The Appeals Court Playing a Has Often Been Out of Step With the Supreme Court Notches a Victory


The appeals court that initially let an aggressive Texas immigration law come into force in a one-sentence order without a hint of reasoning — before later blocking it again in a similarly brief order — has a reputation for issuing decisions too conservative even for the Supreme Court, which is itself tilted to the right by a six-justice supermajority of Republican appointees.

The appeals court scheduled arguments for 10 a.m. Central time Wednesday on whether a trial judge’s injunction that initially blocked the law should be allowed to stay in effect throughout the federal government’s appeal, meaning Texas could not enforce it.

The fate of the law, known as S.B. 4, remains uncertain, as the U.S. Court of Appeals for the Fifth Circuit, in New Orleans, is often out of step with the justices.

In dissent on Tuesday, Justice Sonia Sotomayor took aim at the appeals court. “The Fifth Circuit abused its discretion,” she wrote, “and this court makes the same mistake by permitting a temporary administrative stay to alter the status quo that has existed for over a century.”

She added: “The Fifth Circuit should have considered the constitutionality and irreparable harm caused by S. B. 4 before allowing the law to go into effect. Instead, it opened the door to profound disruption. This court makes the same mistake.”

Hours later, the Fifth Circuit judges dissolved the stay that had allowed the law to go into effect — for the moment.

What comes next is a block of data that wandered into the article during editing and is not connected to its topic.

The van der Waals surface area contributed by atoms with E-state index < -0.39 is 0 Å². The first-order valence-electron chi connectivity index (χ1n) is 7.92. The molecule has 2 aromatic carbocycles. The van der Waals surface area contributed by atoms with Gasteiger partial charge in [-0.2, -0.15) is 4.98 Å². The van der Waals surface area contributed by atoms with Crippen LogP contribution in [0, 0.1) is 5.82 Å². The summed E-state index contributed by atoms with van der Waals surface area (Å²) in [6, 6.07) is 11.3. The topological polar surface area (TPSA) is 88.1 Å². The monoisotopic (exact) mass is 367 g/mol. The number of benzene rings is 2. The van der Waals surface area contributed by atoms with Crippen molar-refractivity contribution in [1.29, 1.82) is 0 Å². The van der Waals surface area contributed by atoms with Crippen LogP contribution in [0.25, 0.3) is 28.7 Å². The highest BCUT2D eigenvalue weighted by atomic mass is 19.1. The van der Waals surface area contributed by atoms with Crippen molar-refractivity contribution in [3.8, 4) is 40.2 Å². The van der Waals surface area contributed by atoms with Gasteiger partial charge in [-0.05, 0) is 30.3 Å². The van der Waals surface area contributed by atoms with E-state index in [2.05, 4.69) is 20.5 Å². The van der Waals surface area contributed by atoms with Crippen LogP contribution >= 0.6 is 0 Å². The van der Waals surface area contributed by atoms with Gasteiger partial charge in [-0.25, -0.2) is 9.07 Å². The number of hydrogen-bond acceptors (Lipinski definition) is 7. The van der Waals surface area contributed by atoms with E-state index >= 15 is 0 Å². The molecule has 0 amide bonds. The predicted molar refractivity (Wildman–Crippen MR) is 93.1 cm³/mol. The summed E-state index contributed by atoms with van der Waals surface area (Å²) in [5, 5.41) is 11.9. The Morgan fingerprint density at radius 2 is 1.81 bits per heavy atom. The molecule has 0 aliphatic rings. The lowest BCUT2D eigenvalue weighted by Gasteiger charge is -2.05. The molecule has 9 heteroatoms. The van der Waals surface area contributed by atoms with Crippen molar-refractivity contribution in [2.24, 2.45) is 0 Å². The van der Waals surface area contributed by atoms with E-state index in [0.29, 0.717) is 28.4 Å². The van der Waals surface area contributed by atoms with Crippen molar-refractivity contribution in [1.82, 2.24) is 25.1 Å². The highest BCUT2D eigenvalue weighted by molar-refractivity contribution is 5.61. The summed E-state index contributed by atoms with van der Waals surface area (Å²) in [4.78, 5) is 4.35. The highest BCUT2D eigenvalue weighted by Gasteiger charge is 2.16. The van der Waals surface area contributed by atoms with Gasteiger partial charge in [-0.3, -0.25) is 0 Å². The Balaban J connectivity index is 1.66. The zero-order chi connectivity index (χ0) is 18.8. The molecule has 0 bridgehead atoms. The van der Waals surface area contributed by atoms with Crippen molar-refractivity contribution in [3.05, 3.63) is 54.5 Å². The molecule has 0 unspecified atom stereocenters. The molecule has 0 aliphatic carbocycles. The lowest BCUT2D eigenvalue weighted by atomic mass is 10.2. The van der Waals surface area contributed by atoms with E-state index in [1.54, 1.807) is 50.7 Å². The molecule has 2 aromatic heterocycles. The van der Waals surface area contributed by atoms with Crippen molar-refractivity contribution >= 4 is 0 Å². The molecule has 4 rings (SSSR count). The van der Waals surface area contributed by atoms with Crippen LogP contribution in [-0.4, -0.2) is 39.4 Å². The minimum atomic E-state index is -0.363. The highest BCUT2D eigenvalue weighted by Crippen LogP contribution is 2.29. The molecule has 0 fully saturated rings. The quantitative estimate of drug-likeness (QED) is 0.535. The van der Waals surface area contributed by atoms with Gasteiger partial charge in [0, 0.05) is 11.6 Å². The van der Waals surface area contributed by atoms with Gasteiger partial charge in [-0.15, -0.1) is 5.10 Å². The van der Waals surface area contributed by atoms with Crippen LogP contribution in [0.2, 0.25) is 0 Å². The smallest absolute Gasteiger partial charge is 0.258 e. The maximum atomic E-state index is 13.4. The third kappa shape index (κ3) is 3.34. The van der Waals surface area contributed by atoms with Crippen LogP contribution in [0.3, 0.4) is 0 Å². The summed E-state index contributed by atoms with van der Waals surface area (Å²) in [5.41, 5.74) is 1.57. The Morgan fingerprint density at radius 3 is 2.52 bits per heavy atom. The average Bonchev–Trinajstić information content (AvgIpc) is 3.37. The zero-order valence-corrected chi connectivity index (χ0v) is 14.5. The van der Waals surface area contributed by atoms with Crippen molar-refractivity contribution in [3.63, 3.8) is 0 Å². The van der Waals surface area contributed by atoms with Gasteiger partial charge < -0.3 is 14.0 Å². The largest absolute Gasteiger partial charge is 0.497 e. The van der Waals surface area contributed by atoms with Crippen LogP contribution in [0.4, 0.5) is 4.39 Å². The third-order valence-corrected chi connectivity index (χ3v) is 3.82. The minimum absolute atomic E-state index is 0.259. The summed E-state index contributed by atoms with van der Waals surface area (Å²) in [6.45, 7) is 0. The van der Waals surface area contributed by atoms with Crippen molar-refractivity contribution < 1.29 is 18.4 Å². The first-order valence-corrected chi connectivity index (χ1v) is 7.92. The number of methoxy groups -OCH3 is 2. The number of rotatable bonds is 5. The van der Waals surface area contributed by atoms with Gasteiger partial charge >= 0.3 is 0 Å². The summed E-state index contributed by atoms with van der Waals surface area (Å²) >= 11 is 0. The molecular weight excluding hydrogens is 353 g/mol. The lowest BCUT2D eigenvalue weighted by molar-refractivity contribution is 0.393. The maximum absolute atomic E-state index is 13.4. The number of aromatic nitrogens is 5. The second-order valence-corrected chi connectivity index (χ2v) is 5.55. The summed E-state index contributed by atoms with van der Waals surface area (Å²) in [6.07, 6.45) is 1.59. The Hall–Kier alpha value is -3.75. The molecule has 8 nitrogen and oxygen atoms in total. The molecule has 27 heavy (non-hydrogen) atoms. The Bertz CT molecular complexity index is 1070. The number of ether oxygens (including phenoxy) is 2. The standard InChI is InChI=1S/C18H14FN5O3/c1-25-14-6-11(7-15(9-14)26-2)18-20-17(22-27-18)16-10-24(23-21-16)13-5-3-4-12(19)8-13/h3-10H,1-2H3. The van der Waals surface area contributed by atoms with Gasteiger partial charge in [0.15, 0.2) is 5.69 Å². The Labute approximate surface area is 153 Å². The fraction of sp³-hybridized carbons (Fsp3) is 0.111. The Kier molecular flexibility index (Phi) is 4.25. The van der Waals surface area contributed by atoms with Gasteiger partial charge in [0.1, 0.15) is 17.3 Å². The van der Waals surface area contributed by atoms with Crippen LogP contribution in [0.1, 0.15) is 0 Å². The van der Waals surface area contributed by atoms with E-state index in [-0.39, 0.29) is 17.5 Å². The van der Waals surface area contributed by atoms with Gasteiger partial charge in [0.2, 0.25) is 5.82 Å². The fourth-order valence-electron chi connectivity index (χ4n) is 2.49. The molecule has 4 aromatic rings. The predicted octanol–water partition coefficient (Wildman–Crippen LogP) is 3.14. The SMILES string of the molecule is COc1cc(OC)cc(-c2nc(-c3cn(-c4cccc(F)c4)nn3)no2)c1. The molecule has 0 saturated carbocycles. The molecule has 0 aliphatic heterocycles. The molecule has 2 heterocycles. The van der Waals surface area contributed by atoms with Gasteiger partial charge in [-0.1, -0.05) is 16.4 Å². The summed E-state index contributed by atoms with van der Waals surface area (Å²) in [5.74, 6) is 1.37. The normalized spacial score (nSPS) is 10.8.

Of the appeals court’s 17 active judges, only five were appointed by Democratic presidents. Six members of the court were appointed by Donald J. Trump when he was president.

The court hears appeals from federal trial courts in Louisiana, Mississippi and Texas. Those forums often attract ambitious lawsuits from conservative litigants correctly anticipating a favorable reception, and rulings from trial judges in those states are often affirmed by the Fifth Circuit.

But when those cases reach the Supreme Court, they sometimes fizzle out. An attack on the constitutionality of the Consumer Financial Protection Bureau, endorsed by three Trump appointees on the Fifth Circuit, did not seem to fare well before the justices when it was argued in October. Another, in which the Fifth Circuit struck down a federal law barring domestic abusers from carrying guns, was also met with skepticism.

Other rulings from the Fifth Circuit, on issues like immigration, abortion pills and so-called ghost guns, have also met with at least tentative disapproval from the Supreme Court.

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